The Reconstructionist Rabbinical College is the sole seminary of the Reconstructionist movement. Founded in 1968 to serve the Jewish people and the wider world, RRC is dedicated to teaching Judaism as an evolving religious civilization and to engaging with the riches of Jewish tradition to create meaning, connect to the sacred and bring individuals and communities to greater love, justice and peace.
We teach rabbinical students the practical skills and theological background to create a more socially just, environmentally sustainable and spiritually fulfilling society. Learn more →
We have long pioneered multifaith learning. It is crucial in today’s world that rabbis have the tools to build relationships and alliances with other religious communities. Learn more →
Becoming a rabbi entails many kinds of growth. Our Spiritual Direction program cultivates an experiential faith that accompanies students as they discern the way the divine emerges uniquely for each person. Learn more →
Becoming a rabbi is a process that encompasses deep intellectual, spiritual and professional growth. As part of a close-knit and deeply engaged community, you’ll become steeped in Jewish texts, history, ritual, and practice, while gaining a wide range of skills through immersive field experience. Upon graduation, you will be ready to serve the Jewish people as a rabbi — deeply rooted in the richness of Jewish tradition and responsive to the experiences, needs and aspirations of evolving Jewish communities. We invite you to be part of a generation of rabbis who truly meet people where they are.
Learn more about our partner organization, the Reconstructionist Rabbinical Association, the professional association of Reconstructionist Rabbis.
When Rabbi Alex Weissman applied to rabbinical school in 2011, he estimates that there were just a handful of rabbis working at social-justice organizations. Fast-forward a dozen years and that number now exceeds several dozen — too many for Weissman to name.
Why the dramatic shift? Many advocacy organizations now recognize the role that clergy can play in helping activists maintain spiritual and emotional health. (Burnout is all too common among people trying to fix a broken world.) Additionally, many progressive organizations have sought to reclaim the moral, prophetic voice, refusing to surrender the religious label to political and cultural conservatives, says Weissman.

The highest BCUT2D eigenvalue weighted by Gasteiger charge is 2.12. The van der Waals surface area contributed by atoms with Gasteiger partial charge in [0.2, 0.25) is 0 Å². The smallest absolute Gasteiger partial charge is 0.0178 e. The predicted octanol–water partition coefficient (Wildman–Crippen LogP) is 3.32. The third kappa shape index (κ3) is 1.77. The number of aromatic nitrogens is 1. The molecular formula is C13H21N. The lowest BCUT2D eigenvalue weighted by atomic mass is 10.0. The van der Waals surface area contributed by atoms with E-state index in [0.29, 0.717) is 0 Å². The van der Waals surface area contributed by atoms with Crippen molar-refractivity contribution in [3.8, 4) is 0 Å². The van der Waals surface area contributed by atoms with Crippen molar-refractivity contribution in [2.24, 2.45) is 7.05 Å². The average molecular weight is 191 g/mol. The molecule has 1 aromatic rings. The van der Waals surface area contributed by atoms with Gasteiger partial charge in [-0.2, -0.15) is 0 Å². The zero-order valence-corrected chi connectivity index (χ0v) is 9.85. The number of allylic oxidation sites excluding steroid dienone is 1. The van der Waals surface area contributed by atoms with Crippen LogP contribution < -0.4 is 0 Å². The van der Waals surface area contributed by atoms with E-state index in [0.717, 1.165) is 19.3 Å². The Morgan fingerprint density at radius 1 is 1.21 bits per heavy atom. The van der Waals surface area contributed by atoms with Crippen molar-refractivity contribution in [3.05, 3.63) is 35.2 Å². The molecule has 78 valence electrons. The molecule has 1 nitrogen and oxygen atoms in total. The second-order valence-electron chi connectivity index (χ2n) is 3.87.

Shira Singelenberg is a native of Bethesda, Md. She said she grew up in an environment that fostered curiosity and questioning and one in which Shabbat dinner was a revered and memorable time. She received her BA degree from the University of Maryland-Baltimore County, where she majored in history with a minor in medieval and early studies.
Rabbi Tamara R. Cohen, ‘14 has received a prestigious 2023 Covenant Award which honors groundbreaking and influential Jewish educators. According to the Covenant Foundation’s announcement, this year’s recipients are “meeting a complex moment in Jewish communal history with a powerful blend of courage, commitment, and compassion.”
Reconstructing Judaism: the central organization of the groundbreaking, always-evolving Reconstructionist movement. We help build thriving Jewish communities, empower individuals to lead lives of deeper meaning and purpose, train rabbis who make a difference, and work to bring about a more just and sustainable world.
Ritualwell is the most extensive online resource curating original, progressive Jewish rituals. We foster a supportive online community for those seeking to make Jewish practice their own.
Evolve: Groundbreaking Jewish Conversations is a multimedia project highlighting the most cutting-edge thinking in the Reconstructionist movement and wider Jewish world. Through essays, podcasts, and web conversations, Evolve models nuanced dialogue and respectful disagreement while probing urgent questions.